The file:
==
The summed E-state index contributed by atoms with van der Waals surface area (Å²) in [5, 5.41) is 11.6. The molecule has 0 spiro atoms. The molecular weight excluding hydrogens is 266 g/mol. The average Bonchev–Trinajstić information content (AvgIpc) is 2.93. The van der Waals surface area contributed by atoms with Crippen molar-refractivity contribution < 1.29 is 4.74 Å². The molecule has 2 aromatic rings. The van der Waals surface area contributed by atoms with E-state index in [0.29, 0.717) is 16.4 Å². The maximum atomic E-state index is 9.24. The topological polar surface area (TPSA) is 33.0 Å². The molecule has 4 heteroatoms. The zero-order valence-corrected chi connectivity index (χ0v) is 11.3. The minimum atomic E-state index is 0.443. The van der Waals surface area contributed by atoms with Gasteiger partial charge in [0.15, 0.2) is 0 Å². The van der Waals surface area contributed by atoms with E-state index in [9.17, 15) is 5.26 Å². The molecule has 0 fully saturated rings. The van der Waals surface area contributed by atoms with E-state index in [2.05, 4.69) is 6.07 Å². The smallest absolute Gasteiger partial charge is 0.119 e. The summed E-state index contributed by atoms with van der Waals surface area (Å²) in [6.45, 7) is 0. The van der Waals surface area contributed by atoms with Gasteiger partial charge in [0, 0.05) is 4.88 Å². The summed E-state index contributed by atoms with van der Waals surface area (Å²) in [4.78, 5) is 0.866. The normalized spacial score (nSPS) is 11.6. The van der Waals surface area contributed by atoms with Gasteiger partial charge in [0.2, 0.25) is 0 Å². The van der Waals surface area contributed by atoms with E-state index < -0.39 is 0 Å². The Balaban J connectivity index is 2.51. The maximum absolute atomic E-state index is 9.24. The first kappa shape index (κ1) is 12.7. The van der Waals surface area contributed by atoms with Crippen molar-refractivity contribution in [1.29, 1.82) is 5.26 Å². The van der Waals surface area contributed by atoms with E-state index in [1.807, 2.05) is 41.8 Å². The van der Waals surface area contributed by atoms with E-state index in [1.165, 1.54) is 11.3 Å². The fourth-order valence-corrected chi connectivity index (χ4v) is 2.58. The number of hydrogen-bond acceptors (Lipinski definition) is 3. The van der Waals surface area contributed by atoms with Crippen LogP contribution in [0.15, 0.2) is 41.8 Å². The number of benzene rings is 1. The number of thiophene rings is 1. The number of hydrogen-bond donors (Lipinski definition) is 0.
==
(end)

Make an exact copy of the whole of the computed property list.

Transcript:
The summed E-state index contributed by atoms with van der Waals surface area (Å²) in [5, 5.41) is 11.6. The molecule has 0 spiro atoms. The molecular weight excluding hydrogens is 266 g/mol. The average Bonchev–Trinajstić information content (AvgIpc) is 2.93. The van der Waals surface area contributed by atoms with Crippen molar-refractivity contribution < 1.29 is 4.74 Å². The molecule has 2 aromatic rings. The van der Waals surface area contributed by atoms with E-state index in [0.29, 0.717) is 16.4 Å². The maximum atomic E-state index is 9.24. The topological polar surface area (TPSA) is 33.0 Å². The molecule has 4 heteroatoms. The zero-order valence-corrected chi connectivity index (χ0v) is 11.3. The minimum atomic E-state index is 0.443. The van der Waals surface area contributed by atoms with Gasteiger partial charge in [0.15, 0.2) is 0 Å². The van der Waals surface area contributed by atoms with E-state index in [9.17, 15) is 5.26 Å². The molecule has 0 fully saturated rings. The van der Waals surface area contributed by atoms with E-state index in [2.05, 4.69) is 6.07 Å². The smallest absolute Gasteiger partial charge is 0.119 e. The summed E-state index contributed by atoms with van der Waals surface area (Å²) in [6.45, 7) is 0. The van der Waals surface area contributed by atoms with Gasteiger partial charge in [0, 0.05) is 4.88 Å². The summed E-state index contributed by atoms with van der Waals surface area (Å²) in [4.78, 5) is 0.866. The normalized spacial score (nSPS) is 11.6. The van der Waals surface area contributed by atoms with Gasteiger partial charge in [0.2, 0.25) is 0 Å². The van der Waals surface area contributed by atoms with E-state index < -0.39 is 0 Å². The Balaban J connectivity index is 2.51. The maximum absolute atomic E-state index is 9.24. The first kappa shape index (κ1) is 12.7. The van der Waals surface area contributed by atoms with Crippen molar-refractivity contribution in [1.29, 1.82) is 5.26 Å². The van der Waals surface area contributed by atoms with E-state index in [1.807, 2.05) is 41.8 Å². The van der Waals surface area contributed by atoms with E-state index in [1.165, 1.54) is 11.3 Å². The fourth-order valence-corrected chi connectivity index (χ4v) is 2.58. The number of hydrogen-bond acceptors (Lipinski definition) is 3. The van der Waals surface area contributed by atoms with Crippen LogP contribution in [0.15, 0.2) is 41.8 Å². The number of benzene rings is 1. The number of thiophene rings is 1. The number of hydrogen-bond donors (Lipinski definition) is 0.